Harmonizing and emojifying our GitHub issue trackers

A part of Locke Data’s mission is sharing R knowledge and tooling with the world for free. If you have a look at our GitHub account, you’ll see we’ve pinned six of our package repos. Furthermore, to make it easier to find all the R stuff we’ve packaged up, we’ve added an “r-package” repo topic to all packages: find them all via this URL. Adding such repo topics isn’t the only harmonization effort we’ve done to make it easier to maintain and promote our packages suite. In this post, at the request of Irene Steves, we shall explain why and how we semi-automatically harmonized and emojified our issue trackers with the help of GitHub’s V3 API and of the gh package!

Emojify what? A short intro to GitHub issue tracker organization

If you’re a bit familiar with software development on GitHub, either because you develop your own packages or sometimes browse the repos of other packages, you’ll know each repository has an issue tracker. That’s the place where bugs and feature requests are gathered. Both repo members and external contributors can add stuff to the list! Often, the issue tracker is your personal to-do list because no one else cares yet, and you can get righteously very excited over any new issue!

But as your repo gets a bit more popular, or as you yourself take notes of a lot of stuff, your to-do list gets very long and hard to make sense of! GitHub provides tool for organizing it. Of particular interest are milestones that are collections of issues corresponding to say how you imagine each future release to be, and labels that indicate what each issue is about; so you can have issues related to docs. Labels can also indicate the level needed to resolve an issue, and whether you’d welcome external contributors, cf this GitHub article. Labels are great, for instance you can decide to work on only docs on one day and filter issues that are related to that.

Why harmonizing sets of issue labels over an organization?

As mentioned above, Locke Data maintains a few packages now. Each of them used to have its own set of issue labels. We decided to make them all similar for two reasons. First, it’s nice to speak the same language over different projects within our GitHub organization, making it easier to transition from one repo to the other. Then, we wanted to be able to eventually make use of tools such as Jim Hester’s tidyversedashboard package, and thought the issue tab would be handier if having similar labels.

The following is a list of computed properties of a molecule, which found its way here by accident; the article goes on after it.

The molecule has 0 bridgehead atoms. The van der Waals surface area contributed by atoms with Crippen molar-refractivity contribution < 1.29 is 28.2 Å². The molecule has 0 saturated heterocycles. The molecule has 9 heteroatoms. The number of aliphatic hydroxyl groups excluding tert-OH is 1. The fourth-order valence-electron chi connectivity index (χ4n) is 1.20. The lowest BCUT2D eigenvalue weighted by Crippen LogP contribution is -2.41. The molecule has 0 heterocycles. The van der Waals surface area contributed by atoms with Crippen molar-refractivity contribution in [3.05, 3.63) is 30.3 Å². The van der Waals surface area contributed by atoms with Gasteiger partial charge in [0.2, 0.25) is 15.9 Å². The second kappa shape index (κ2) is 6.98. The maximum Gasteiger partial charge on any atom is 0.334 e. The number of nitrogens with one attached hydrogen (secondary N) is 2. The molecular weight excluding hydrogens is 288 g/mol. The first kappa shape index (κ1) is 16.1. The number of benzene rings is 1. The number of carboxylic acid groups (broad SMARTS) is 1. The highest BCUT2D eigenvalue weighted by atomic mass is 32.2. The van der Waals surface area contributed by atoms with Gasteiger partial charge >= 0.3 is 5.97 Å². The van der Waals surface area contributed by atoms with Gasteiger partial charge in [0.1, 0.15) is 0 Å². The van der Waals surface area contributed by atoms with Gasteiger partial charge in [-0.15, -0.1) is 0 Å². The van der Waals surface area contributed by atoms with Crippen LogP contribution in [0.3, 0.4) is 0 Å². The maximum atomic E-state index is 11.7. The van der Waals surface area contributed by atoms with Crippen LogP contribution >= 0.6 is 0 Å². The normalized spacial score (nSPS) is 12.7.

Therefore, we set off to decide on a set of issue labels!

Why emojifying issue labels?

Maybe one reason we decided to add emojis in our set of issue labels is simply that we could! You actually only can do that since February the 22d this year! Other reasons include that it’s fun, and that emojis make it easier to differentiate issue labels at a glance. Colours are good, more on that later, but not everyone can differentiate them anyway.

How to update issue label sets in practice?

We updated the issue labels more or less automatically, making the most of GitHub’s APIs and of related R packages! The two actual scripts live here and here. Here, we write up some general lessons, updated to make your life easier since the API evolved a bit since we worked on our labels.

We first got the list of all package repos using the experimental ghrecipes package that interacts with GitHub V4 API and is developped in rOpenSci’s ropenscilabs GitHub organization. ghrecipes::is_package returns TRUE if a repo has DESCRIPTION and NAMESPACE files and R and man folders. Maybe you already have such a list of your repos handy!

repos <- ghrecipes::get_repos("lockedata")